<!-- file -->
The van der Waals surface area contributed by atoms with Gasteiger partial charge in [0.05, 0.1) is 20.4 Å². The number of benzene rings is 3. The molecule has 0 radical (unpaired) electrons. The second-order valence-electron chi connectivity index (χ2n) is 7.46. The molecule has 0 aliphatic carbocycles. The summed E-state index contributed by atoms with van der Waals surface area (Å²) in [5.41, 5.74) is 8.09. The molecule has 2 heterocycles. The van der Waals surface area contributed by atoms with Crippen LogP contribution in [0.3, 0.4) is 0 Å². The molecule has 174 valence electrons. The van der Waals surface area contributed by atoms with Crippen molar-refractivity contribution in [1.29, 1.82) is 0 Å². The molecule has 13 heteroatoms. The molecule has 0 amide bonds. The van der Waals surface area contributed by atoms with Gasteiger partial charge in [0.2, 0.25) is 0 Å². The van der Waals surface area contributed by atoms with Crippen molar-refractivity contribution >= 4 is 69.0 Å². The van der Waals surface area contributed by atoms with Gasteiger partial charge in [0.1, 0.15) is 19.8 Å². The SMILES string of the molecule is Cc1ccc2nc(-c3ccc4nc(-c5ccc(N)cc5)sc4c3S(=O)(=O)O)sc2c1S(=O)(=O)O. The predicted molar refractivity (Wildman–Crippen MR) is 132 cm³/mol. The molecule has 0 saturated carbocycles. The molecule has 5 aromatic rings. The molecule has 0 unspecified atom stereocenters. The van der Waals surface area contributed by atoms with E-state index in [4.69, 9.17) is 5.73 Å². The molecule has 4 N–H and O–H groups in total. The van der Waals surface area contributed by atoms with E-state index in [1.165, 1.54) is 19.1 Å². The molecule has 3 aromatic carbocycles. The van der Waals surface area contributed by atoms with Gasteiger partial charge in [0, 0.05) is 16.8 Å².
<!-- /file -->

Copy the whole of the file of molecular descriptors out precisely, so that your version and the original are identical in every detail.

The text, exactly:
The van der Waals surface area contributed by atoms with Gasteiger partial charge in [0.05, 0.1) is 20.4 Å². The number of benzene rings is 3. The molecule has 0 radical (unpaired) electrons. The second-order valence-electron chi connectivity index (χ2n) is 7.46. The molecule has 0 aliphatic carbocycles. The summed E-state index contributed by atoms with van der Waals surface area (Å²) in [5.41, 5.74) is 8.09. The molecule has 2 heterocycles. The van der Waals surface area contributed by atoms with Crippen LogP contribution in [0.3, 0.4) is 0 Å². The molecule has 174 valence electrons. The van der Waals surface area contributed by atoms with Crippen molar-refractivity contribution in [1.29, 1.82) is 0 Å². The molecule has 13 heteroatoms. The molecule has 0 amide bonds. The van der Waals surface area contributed by atoms with Gasteiger partial charge in [0.2, 0.25) is 0 Å². The van der Waals surface area contributed by atoms with Crippen molar-refractivity contribution >= 4 is 69.0 Å². The van der Waals surface area contributed by atoms with Gasteiger partial charge in [0.1, 0.15) is 19.8 Å². The SMILES string of the molecule is Cc1ccc2nc(-c3ccc4nc(-c5ccc(N)cc5)sc4c3S(=O)(=O)O)sc2c1S(=O)(=O)O. The predicted molar refractivity (Wildman–Crippen MR) is 132 cm³/mol. The molecule has 0 saturated carbocycles. The molecule has 5 aromatic rings. The molecule has 0 unspecified atom stereocenters. The van der Waals surface area contributed by atoms with E-state index in [4.69, 9.17) is 5.73 Å². The molecule has 4 N–H and O–H groups in total. The van der Waals surface area contributed by atoms with E-state index in [1.165, 1.54) is 19.1 Å². The molecule has 3 aromatic carbocycles. The van der Waals surface area contributed by atoms with Gasteiger partial charge in [0, 0.05) is 16.8 Å².